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 Abominable Snowman or Yeti is a ape-like creature taller than an average human, that is said to inhabit the Himalayan and Siberian regions of East Asia. The names Yeti and Meh-Teh are commonly used by the people indigenous to the region, and are part of their history and mythology. Stories of the Yeti first emerged as a facet of Western popular culture in the 19th century. 

Abominable Snowman

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American explorer Mike Libecki Investigates Mysterious Deaths of Nine Students and Uncovers Something Truly Horrifying
(Los Angeles, Calif.) – On February 2, 1959, nine college students hiked up the icy slopes of the Ural Mountains in the heart of Russia but never made it out alive. Investigators have never been able to give a definitive answer behind who – or what – caused the bizarre crime scene. Fifty-five years later, American explorer Mike Libecki reinvestigates the mystery – known as The Dyatlov Pass – but what he uncovers is truly horrifying.

RUSSIAN YETI: THE KILLER LIVES,on the Discovery Channel, follows Mike as he traces the clues and gathers compelling evidence that suggests the students’ deaths could be the work of a creature thought only to exist in folklore.

Based on diary accounts, forensic evidence and files that have just recently been released, Mike pieces together the graphic stories in search of what really happened that evening. According to the investigators at the time, the demise of the group was due to a “compelling natural force.” The students’ slashed tent was discovered first with most of their clothing and equipment still inside. Next, the students’ bodies were found scattered across the campsite in three distinct groups, some partially naked and with strange injuries including crushed ribs, a fractured skull, and one hiker mutilated with her eyes gouged out and tongue removed.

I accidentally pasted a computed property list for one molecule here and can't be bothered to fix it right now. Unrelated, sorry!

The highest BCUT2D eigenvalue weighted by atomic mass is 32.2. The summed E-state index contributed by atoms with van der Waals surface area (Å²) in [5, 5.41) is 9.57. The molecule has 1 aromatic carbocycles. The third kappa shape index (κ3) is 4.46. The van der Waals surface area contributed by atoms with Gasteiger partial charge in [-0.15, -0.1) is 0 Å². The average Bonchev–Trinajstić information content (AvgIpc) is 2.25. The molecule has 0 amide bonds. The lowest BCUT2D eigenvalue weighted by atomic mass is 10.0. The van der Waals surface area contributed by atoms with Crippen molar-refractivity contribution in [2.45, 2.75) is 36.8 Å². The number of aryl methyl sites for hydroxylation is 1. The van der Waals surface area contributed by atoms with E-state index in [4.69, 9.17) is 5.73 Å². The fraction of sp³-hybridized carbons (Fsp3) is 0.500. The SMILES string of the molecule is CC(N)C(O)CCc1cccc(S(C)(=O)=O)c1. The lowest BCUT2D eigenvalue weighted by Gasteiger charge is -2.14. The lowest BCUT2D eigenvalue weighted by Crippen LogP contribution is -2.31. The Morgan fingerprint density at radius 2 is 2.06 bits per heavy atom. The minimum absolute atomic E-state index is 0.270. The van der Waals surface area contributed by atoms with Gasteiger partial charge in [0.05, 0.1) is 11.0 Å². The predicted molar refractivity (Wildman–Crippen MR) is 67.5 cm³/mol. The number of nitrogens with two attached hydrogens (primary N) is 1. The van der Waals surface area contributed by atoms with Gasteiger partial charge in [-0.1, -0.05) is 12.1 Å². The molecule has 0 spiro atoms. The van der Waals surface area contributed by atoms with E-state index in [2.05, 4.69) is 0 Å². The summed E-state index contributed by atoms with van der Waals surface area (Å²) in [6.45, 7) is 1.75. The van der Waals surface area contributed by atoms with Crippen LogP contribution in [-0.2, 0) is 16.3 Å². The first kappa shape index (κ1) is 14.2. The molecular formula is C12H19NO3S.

Strange. Why was the tent slashed from the inside? Why would the victims leave their clothing behind in subzero weather? Could it have been a government top secret weapon that killed them? Or an indigenous local tribe that lashed out for trespassing on their land? But perhaps most strange of all, why did the Soviet government suppress the autopsy and other reports for 30 years?

Mike first heard about the Dyatlov Pass incident on a climbing expedition in 2011 and since then has become obsessed with the case. “I’ve spent a lot of time alone in the mountains and have had my share of near-death experiences,” he said. “I know if I went missing, I’d want my family to know what happened to me.”

Determined to find answers, Mike hires Russian translator Maria Klenokova to join him. Together, they set out to one of the most remote and inhospitable places on Earth. However, nothing prepared them for what they were about to discover. Following the trail of evidence, Mike finds proof that the hikers were not alone – a photograph, taken by one of the hikers a day before they died that suggests that they encountered a Yeti. 


Russian Yeti 1959 Image

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Students Dyatlov Pass Mystery

Erik Shipton yeti story 1950

In the 1950s the British climber, Eric Shipton, came across, and photographed, footprints in the snow unlike any other known to man. They were huge, over a foot long and some eight inches across. They resembled a human foot, except that the biggest of the four toes was well separated from the other three and could, thought experts, be capable of grasping objects. A zoologist made casts based upon the photographs and proclaimed the creature to be a Gigantopithecus, an enormous manlike ape long thought to be extinct.

The Sherpas had no doubt that it was a Yeti. The western world more luridly dubbed it the “Abominable Snowman,” and an ages-old legend seemed to have become a living fact. A Scottish climber, A. L. Cram, soon weighed in with a report that not only had he come across similar footmarks at 19,000 feet in the Himalayas, but had also actually seen in the far distance an upright, woolly object scampering up a glacier.

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Erik Shipton

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